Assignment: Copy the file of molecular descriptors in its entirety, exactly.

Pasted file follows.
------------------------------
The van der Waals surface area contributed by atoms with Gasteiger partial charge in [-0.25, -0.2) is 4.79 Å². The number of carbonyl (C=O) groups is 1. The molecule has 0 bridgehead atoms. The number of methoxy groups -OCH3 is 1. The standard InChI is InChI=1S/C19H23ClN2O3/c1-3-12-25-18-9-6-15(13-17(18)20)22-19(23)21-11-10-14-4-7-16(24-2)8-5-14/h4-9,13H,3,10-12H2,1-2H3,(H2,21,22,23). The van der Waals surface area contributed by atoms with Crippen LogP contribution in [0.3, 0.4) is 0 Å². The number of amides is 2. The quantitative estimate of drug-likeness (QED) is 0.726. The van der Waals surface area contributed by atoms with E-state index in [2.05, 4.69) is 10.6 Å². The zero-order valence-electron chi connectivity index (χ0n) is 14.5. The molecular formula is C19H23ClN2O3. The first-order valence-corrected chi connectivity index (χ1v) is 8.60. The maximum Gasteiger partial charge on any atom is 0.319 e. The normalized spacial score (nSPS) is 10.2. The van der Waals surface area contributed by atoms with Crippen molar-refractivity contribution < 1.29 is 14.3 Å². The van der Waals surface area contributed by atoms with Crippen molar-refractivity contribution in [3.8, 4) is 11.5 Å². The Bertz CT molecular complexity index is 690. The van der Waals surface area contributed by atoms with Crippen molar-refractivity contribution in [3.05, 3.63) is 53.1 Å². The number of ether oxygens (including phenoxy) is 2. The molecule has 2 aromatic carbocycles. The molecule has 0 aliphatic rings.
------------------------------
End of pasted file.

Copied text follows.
The van der Waals surface area contributed by atoms with Gasteiger partial charge in [-0.25, -0.2) is 4.79 Å². The number of carbonyl (C=O) groups is 1. The molecule has 0 bridgehead atoms. The number of methoxy groups -OCH3 is 1. The standard InChI is InChI=1S/C19H23ClN2O3/c1-3-12-25-18-9-6-15(13-17(18)20)22-19(23)21-11-10-14-4-7-16(24-2)8-5-14/h4-9,13H,3,10-12H2,1-2H3,(H2,21,22,23). The van der Waals surface area contributed by atoms with Crippen LogP contribution in [0.3, 0.4) is 0 Å². The number of amides is 2. The quantitative estimate of drug-likeness (QED) is 0.726. The van der Waals surface area contributed by atoms with E-state index in [2.05, 4.69) is 10.6 Å². The zero-order valence-electron chi connectivity index (χ0n) is 14.5. The molecular formula is C19H23ClN2O3. The first-order valence-corrected chi connectivity index (χ1v) is 8.60. The maximum Gasteiger partial charge on any atom is 0.319 e. The normalized spacial score (nSPS) is 10.2. The van der Waals surface area contributed by atoms with Crippen molar-refractivity contribution < 1.29 is 14.3 Å². The van der Waals surface area contributed by atoms with Crippen molar-refractivity contribution in [3.8, 4) is 11.5 Å². The Bertz CT molecular complexity index is 690. The van der Waals surface area contributed by atoms with Crippen molar-refractivity contribution in [3.05, 3.63) is 53.1 Å². The number of ether oxygens (including phenoxy) is 2. The molecule has 2 aromatic carbocycles. The molecule has 0 aliphatic rings.